New Crown Forest Agreement Strips Control from Government
(Fredericton) – The Canadian Parks and Wilderness Society, New Brunswick Chapter (CPAWS NB) is expressing serious concerns about the details in the just released Forest Management Agreement government signed with J.D. Irving Ltd in the summer.
This agreement sets out binding terms that reach at least 35 years into the future. CPAWS NB is especially concerned with the parts of the agreement where it appears the forestry company will have control over what rules and standards they will have to meet on Crown land over the next several decades. This is on top of problems related to the reductions in conservation of old forests and wildlife habitats, which wildlife ecologists say will seriously compromise our ability to conserve forest wildlife.
Roberta Clowater, Executive Director of CPAWS NB says, “We sincerely hope the provincial government will make significant changes to this agreement and the plans that go with it. It appears that the forestry company will have veto power over any changes that government might want to make to the rules that companies have to follow. This removes the power of government to manage the public resources in a responsible way.”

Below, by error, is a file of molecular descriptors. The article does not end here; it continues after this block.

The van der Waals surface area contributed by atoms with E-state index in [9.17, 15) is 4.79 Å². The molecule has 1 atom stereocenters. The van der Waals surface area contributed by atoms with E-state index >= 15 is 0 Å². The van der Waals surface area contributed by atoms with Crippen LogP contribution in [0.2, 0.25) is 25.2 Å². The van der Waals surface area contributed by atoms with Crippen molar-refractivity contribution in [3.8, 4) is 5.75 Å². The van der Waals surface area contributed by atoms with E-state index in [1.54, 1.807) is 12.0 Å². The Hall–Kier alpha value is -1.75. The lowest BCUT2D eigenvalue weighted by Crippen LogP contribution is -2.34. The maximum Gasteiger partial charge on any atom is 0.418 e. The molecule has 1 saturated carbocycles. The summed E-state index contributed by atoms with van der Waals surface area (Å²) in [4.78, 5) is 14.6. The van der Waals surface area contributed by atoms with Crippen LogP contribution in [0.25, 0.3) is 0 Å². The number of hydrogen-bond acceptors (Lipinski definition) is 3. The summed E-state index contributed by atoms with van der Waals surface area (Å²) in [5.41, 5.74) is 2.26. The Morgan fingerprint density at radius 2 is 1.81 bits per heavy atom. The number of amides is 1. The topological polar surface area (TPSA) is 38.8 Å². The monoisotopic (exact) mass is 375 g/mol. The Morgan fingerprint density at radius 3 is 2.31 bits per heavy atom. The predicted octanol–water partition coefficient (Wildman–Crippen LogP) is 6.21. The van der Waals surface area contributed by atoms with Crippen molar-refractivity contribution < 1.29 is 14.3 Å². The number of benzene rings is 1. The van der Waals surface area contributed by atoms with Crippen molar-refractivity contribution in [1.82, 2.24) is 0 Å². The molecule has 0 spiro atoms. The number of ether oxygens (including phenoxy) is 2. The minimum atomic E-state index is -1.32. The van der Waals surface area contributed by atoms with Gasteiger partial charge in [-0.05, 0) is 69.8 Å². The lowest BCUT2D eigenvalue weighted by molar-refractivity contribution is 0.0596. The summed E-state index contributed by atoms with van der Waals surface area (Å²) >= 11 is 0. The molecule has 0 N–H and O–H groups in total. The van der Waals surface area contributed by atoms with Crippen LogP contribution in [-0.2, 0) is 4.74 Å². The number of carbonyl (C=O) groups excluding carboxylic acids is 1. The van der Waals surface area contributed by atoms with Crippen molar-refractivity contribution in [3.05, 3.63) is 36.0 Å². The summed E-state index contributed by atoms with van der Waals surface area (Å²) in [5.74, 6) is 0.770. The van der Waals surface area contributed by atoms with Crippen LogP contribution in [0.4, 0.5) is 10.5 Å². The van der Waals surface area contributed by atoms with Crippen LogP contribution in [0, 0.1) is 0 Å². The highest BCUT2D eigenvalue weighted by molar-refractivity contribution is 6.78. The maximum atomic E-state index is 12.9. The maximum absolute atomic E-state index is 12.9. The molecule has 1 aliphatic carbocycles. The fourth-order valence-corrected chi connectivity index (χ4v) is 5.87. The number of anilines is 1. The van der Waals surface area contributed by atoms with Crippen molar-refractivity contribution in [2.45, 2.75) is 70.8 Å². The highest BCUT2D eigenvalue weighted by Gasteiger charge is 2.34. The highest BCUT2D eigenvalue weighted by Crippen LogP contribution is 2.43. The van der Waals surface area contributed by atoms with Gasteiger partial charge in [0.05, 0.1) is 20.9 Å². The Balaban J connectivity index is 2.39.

Under the Forest Management Agreement, for example, if government wanted to add new conservation measures in the future, based upon climate impacts, or a large fire, or new scientific understanding of what is needed to conserve forests or wildlife, they would have to have the company’s approval. The agreement also sets in stone the current uses of the Crown forest, preventing any new economic uses in the future.
“CPAWS NB is appreciative of government taking this first step in transparency by releasing the agreement. The provincial government has committed to reviewing the plan and opening up a dialogue with First Nations, wildlife researchers, conservation organizations and private woodlot owners to get on a sustainable track. We look forward to working with them to accomplish a better outcome. We believe the public will be outraged to learn how much control of Crown land decision-making this legal agreement gives up to the forestry company. We also hope that the government will put a halt to signing any similar Forest Management Agreements with other companies, so potential legal issues are not compounded,” says Clowater.